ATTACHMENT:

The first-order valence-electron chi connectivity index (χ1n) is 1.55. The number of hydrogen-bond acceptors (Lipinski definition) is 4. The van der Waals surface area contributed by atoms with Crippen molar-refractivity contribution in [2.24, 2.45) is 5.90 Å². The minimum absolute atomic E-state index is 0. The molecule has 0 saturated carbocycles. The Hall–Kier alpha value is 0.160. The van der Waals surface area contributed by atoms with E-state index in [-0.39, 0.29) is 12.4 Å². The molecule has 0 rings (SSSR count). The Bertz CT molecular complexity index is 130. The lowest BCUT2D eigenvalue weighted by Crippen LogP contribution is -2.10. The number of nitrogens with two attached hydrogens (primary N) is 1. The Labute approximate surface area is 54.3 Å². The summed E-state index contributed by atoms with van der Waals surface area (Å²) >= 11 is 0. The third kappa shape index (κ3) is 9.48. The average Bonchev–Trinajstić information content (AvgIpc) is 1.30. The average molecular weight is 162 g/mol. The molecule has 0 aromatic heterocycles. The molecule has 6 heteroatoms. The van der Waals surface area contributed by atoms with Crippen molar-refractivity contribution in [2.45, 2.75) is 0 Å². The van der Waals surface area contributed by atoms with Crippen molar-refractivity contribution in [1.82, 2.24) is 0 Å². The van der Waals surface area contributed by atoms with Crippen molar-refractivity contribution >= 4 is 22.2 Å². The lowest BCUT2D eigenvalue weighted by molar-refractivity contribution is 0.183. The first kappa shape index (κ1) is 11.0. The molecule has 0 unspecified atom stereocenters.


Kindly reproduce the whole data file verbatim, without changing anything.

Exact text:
The first-order valence-electron chi connectivity index (χ1n) is 1.55. The number of hydrogen-bond acceptors (Lipinski definition) is 4. The van der Waals surface area contributed by atoms with Crippen molar-refractivity contribution in [2.24, 2.45) is 5.90 Å². The minimum absolute atomic E-state index is 0. The molecule has 0 saturated carbocycles. The Hall–Kier alpha value is 0.160. The van der Waals surface area contributed by atoms with E-state index in [-0.39, 0.29) is 12.4 Å². The molecule has 0 rings (SSSR count). The Bertz CT molecular complexity index is 130. The lowest BCUT2D eigenvalue weighted by Crippen LogP contribution is -2.10. The number of nitrogens with two attached hydrogens (primary N) is 1. The Labute approximate surface area is 54.3 Å². The summed E-state index contributed by atoms with van der Waals surface area (Å²) >= 11 is 0. The third kappa shape index (κ3) is 9.48. The average Bonchev–Trinajstić information content (AvgIpc) is 1.30. The average molecular weight is 162 g/mol. The molecule has 0 aromatic heterocycles. The molecule has 6 heteroatoms. The van der Waals surface area contributed by atoms with Crippen molar-refractivity contribution in [2.45, 2.75) is 0 Å². The van der Waals surface area contributed by atoms with Crippen molar-refractivity contribution in [1.82, 2.24) is 0 Å². The van der Waals surface area contributed by atoms with Crippen molar-refractivity contribution >= 4 is 22.2 Å². The lowest BCUT2D eigenvalue weighted by molar-refractivity contribution is 0.183. The first kappa shape index (κ1) is 11.0. The molecule has 0 unspecified atom stereocenters.